Protein-rich Diet May Help Control Weight in PWS Youth

Patricia Inácio, PhD avatar

by Patricia Inácio, PhD |

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Consumption of a high-protein diet shifts muscle cells’ metabolism to use fats rather than carbohydrates as an energy source in children and young adults with Prader-Willi syndrome (PWS), a pilot study in Canada suggests.

The findings support the need for more studies to assess the implications of different types of diet in young PWS patients, and whether a high-protein diet could be a therapeutic option to enhance energy balance and weight maintenance in this patient population, the scientists said.

The study “Effect of High Protein Diet on Postprandial Energy Expenditure in Children with Prader-Willi Syndrome: a pilot and feasibility study” were published in teh journal Current Developments in Nutrition.

Children with PWS have unsatiable hunger (hyperphagia) and are at risk of weight gain and obesity. It is believed that an imbalance of hormones — such as the growth hormone, thyroid hormones and testosterone — may lead to an overall reduction of energy expenditure and contribute to obesity in PWS.

Diet-induced thermogenesis (DIT) follows the ingestion of food, and refers to the subsequent increase in energy demand for digestion, nutrient absorption and storage. DIT contributes about 10–15% of the total energy expenditure, which corresponds to the number of calories burned.

The nutrient composition of meals is known to alter energy expenditure. In adults, meals with higher protein content enhance DIT and contribute to a greater energy expenditure, which promotes weight maintenance or loss.

Boosting DIT by changing diet composition could help PWS patients maintain their weight, but few studies have examined DIT in these patients.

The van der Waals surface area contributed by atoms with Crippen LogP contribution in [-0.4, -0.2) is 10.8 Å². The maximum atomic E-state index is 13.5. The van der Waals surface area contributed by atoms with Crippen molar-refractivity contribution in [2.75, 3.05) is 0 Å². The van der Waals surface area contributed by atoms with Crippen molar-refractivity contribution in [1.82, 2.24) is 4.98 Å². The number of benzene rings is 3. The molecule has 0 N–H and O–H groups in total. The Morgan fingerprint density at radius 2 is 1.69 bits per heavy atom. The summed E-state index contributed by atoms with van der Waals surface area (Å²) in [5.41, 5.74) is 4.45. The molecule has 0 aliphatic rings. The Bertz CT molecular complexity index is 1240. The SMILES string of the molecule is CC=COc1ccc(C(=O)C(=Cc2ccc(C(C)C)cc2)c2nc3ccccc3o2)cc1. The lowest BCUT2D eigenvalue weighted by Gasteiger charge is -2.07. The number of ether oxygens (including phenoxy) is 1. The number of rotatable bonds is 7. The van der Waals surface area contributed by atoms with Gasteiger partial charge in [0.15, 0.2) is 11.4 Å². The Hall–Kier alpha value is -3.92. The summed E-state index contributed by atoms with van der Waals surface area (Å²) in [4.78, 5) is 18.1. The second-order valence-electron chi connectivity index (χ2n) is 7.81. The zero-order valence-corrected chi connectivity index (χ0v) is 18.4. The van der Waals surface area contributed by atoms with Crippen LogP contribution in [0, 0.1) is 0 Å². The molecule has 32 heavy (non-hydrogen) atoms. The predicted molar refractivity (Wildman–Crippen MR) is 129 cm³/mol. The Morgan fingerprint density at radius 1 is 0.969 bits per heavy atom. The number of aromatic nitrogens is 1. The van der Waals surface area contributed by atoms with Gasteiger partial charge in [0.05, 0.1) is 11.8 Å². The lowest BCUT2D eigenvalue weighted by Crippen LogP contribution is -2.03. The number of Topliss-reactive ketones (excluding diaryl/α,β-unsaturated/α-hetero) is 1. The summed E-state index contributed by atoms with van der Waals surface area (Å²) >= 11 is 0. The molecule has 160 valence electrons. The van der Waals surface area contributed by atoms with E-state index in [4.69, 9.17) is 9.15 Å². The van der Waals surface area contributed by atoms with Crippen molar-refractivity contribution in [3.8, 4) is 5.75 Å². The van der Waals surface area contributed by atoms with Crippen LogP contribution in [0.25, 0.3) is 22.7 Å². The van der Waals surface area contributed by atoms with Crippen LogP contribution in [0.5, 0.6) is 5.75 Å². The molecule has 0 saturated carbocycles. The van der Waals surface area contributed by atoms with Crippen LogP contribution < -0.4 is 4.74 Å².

In this study, researchers at the University of Alberta, Canada, investigated whether it would be possible to measure the increase of energy expenditure, which reflects DIT, in young PWS patients eating different diets.

The study included five PWS patients, four of them female, ages 10 to 25 (mean age 15).

The study was performed over three visits, all in the morning after an eight-hour fast. In the first visit (baseline), the researchers measured participants’ body parameters and energy expenditure during rest. On the test days (visits two and three) the participants were assigned randomly to receive a high-protein diet or a standard Canadian diet. Each visit was separated by two to four weeks.

The high-protein diet contained 50% of protein, 20% carbohydrates (which most commonly include sugars, fibers, and starches) and 30% fat; the standard diet had 15% of protein, 55% carbohydrates, and 30% fat. Both diets included meals for a full day. Weight and height were measured during all visits.

Whole body calorimetry unit was used to evaluate calorie consumption. (It measures resting metabolic rate.) All patients continued their growth hormone therapy during the study.

At the first visit, mean resting energy expenditure (REE), the rate of calorie consumption while resting, was 1,686 kilocalories (kcal). The mean REE after a standard meal was 1,590 kcal and after a high protein meal it was 1,651 kcal.

However, the change in energy expenditure was not significantly different between the diets.

The researchers also measured the respiratory exchange ratio (RER), which is the ratio between the production of carbon dioxide and the oxygen consumed. RER is an indirect measure of the muscle’s capacity to absorb energy, increasing with the intake of carbohydrates and lowering after a high-fat meal.

Results showed that mean RER was significantly lower following the high-protein meal compared to the standard meal (mean 0.80 vs. 0.87), suggesting a a shift toward fat rather than carbohydrates as a fuel source.

Overall, this study represents a “first step in understanding the metabolic implications of a high-protein diet in children and youth with PWS as a therapeutic option to improve overall energy balance and weight maintenance,” the scientists wrote. “Despite the high participant burden required, it is feasible to conduct this metabolic test in children and youth with PWS.”

Larger studies including a control group are needed to further compare the effects of different diets on DIT in children with PWS, they added.